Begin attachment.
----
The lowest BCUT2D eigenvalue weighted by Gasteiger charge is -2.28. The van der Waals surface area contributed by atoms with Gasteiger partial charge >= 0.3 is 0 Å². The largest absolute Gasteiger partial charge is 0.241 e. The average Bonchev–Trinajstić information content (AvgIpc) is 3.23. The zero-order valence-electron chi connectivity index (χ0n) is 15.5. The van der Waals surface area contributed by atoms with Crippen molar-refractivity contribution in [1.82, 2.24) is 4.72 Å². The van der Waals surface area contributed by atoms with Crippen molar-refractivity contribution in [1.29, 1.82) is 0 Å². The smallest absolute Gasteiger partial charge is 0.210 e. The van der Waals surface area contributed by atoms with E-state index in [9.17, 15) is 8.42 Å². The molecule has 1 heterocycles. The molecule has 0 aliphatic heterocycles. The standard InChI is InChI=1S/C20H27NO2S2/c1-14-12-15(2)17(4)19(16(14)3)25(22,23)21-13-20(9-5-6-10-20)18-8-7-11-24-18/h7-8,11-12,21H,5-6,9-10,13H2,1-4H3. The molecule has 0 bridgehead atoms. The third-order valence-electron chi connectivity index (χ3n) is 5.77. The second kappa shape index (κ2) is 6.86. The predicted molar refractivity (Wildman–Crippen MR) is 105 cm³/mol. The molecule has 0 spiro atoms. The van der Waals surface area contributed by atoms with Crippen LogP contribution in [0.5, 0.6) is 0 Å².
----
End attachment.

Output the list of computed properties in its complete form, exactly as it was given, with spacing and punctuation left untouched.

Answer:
The lowest BCUT2D eigenvalue weighted by Gasteiger charge is -2.28. The van der Waals surface area contributed by atoms with Gasteiger partial charge >= 0.3 is 0 Å². The largest absolute Gasteiger partial charge is 0.241 e. The average Bonchev–Trinajstić information content (AvgIpc) is 3.23. The zero-order valence-electron chi connectivity index (χ0n) is 15.5. The van der Waals surface area contributed by atoms with Crippen molar-refractivity contribution in [1.82, 2.24) is 4.72 Å². The van der Waals surface area contributed by atoms with Crippen molar-refractivity contribution in [1.29, 1.82) is 0 Å². The smallest absolute Gasteiger partial charge is 0.210 e. The van der Waals surface area contributed by atoms with E-state index in [9.17, 15) is 8.42 Å². The molecule has 1 heterocycles. The molecule has 0 aliphatic heterocycles. The standard InChI is InChI=1S/C20H27NO2S2/c1-14-12-15(2)17(4)19(16(14)3)25(22,23)21-13-20(9-5-6-10-20)18-8-7-11-24-18/h7-8,11-12,21H,5-6,9-10,13H2,1-4H3. The molecule has 0 bridgehead atoms. The third-order valence-electron chi connectivity index (χ3n) is 5.77. The second kappa shape index (κ2) is 6.86. The predicted molar refractivity (Wildman–Crippen MR) is 105 cm³/mol. The molecule has 0 spiro atoms. The van der Waals surface area contributed by atoms with Crippen LogP contribution in [0.5, 0.6) is 0 Å².